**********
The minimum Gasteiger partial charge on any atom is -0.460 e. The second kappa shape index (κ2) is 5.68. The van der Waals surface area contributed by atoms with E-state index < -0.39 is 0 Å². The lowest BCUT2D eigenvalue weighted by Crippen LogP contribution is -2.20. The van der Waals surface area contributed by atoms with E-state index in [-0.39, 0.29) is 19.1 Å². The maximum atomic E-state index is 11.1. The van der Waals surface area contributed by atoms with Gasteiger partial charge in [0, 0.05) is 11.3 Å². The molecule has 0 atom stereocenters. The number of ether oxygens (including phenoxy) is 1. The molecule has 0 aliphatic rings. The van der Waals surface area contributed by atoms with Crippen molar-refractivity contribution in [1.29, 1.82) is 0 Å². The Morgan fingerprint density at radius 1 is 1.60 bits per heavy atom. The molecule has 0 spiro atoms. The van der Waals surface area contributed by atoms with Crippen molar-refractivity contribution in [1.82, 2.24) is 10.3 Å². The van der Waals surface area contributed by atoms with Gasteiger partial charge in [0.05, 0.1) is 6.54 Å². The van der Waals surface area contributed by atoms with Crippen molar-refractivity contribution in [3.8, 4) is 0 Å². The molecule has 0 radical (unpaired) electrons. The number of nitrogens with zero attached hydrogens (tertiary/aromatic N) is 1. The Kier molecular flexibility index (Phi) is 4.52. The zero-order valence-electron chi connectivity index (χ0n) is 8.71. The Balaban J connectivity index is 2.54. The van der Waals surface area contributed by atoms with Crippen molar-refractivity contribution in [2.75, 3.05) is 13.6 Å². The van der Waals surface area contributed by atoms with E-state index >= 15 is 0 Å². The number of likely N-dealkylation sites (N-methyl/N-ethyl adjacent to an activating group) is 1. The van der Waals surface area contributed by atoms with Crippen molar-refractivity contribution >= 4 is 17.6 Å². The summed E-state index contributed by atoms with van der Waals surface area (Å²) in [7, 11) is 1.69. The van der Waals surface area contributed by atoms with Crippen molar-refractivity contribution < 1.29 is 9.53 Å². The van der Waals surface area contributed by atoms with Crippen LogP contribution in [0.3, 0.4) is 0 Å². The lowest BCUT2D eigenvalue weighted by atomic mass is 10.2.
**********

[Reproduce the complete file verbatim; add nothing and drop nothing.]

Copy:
The minimum Gasteiger partial charge on any atom is -0.460 e. The second kappa shape index (κ2) is 5.68. The van der Waals surface area contributed by atoms with E-state index < -0.39 is 0 Å². The lowest BCUT2D eigenvalue weighted by Crippen LogP contribution is -2.20. The van der Waals surface area contributed by atoms with E-state index in [-0.39, 0.29) is 19.1 Å². The maximum atomic E-state index is 11.1. The van der Waals surface area contributed by atoms with Gasteiger partial charge in [0, 0.05) is 11.3 Å². The molecule has 0 atom stereocenters. The number of ether oxygens (including phenoxy) is 1. The molecule has 0 aliphatic rings. The van der Waals surface area contributed by atoms with Crippen molar-refractivity contribution in [1.29, 1.82) is 0 Å². The Morgan fingerprint density at radius 1 is 1.60 bits per heavy atom. The molecule has 0 spiro atoms. The van der Waals surface area contributed by atoms with Crippen molar-refractivity contribution in [1.82, 2.24) is 10.3 Å². The van der Waals surface area contributed by atoms with Gasteiger partial charge in [0.05, 0.1) is 6.54 Å². The van der Waals surface area contributed by atoms with Crippen molar-refractivity contribution in [3.8, 4) is 0 Å². The molecule has 0 radical (unpaired) electrons. The number of nitrogens with zero attached hydrogens (tertiary/aromatic N) is 1. The Kier molecular flexibility index (Phi) is 4.52. The zero-order valence-electron chi connectivity index (χ0n) is 8.71. The Balaban J connectivity index is 2.54. The van der Waals surface area contributed by atoms with Crippen molar-refractivity contribution in [2.75, 3.05) is 13.6 Å². The van der Waals surface area contributed by atoms with E-state index >= 15 is 0 Å². The number of likely N-dealkylation sites (N-methyl/N-ethyl adjacent to an activating group) is 1. The van der Waals surface area contributed by atoms with Crippen molar-refractivity contribution >= 4 is 17.6 Å². The summed E-state index contributed by atoms with van der Waals surface area (Å²) in [7, 11) is 1.69. The van der Waals surface area contributed by atoms with Crippen molar-refractivity contribution < 1.29 is 9.53 Å². The van der Waals surface area contributed by atoms with Crippen LogP contribution in [0.3, 0.4) is 0 Å². The lowest BCUT2D eigenvalue weighted by atomic mass is 10.2.